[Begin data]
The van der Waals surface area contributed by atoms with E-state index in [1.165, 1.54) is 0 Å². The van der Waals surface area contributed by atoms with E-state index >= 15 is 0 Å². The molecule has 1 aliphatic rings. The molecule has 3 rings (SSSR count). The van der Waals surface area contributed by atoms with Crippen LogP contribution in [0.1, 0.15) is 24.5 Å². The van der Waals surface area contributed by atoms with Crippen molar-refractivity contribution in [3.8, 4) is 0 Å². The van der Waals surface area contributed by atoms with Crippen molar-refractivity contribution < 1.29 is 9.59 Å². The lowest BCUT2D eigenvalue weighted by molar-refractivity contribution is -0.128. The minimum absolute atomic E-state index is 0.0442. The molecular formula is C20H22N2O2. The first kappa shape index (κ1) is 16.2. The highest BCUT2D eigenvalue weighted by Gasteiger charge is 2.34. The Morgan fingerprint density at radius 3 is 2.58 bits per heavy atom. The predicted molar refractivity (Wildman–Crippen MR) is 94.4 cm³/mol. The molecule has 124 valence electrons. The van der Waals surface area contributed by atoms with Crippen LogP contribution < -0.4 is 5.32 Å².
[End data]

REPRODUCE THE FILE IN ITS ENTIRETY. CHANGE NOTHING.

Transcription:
The van der Waals surface area contributed by atoms with E-state index in [1.165, 1.54) is 0 Å². The van der Waals surface area contributed by atoms with E-state index >= 15 is 0 Å². The molecule has 1 aliphatic rings. The molecule has 3 rings (SSSR count). The van der Waals surface area contributed by atoms with Crippen LogP contribution in [0.1, 0.15) is 24.5 Å². The van der Waals surface area contributed by atoms with Crippen molar-refractivity contribution in [3.8, 4) is 0 Å². The van der Waals surface area contributed by atoms with Crippen molar-refractivity contribution < 1.29 is 9.59 Å². The lowest BCUT2D eigenvalue weighted by molar-refractivity contribution is -0.128. The minimum absolute atomic E-state index is 0.0442. The molecular formula is C20H22N2O2. The first kappa shape index (κ1) is 16.2. The highest BCUT2D eigenvalue weighted by Gasteiger charge is 2.34. The Morgan fingerprint density at radius 3 is 2.58 bits per heavy atom. The predicted molar refractivity (Wildman–Crippen MR) is 94.4 cm³/mol. The molecule has 124 valence electrons. The van der Waals surface area contributed by atoms with Crippen LogP contribution < -0.4 is 5.32 Å².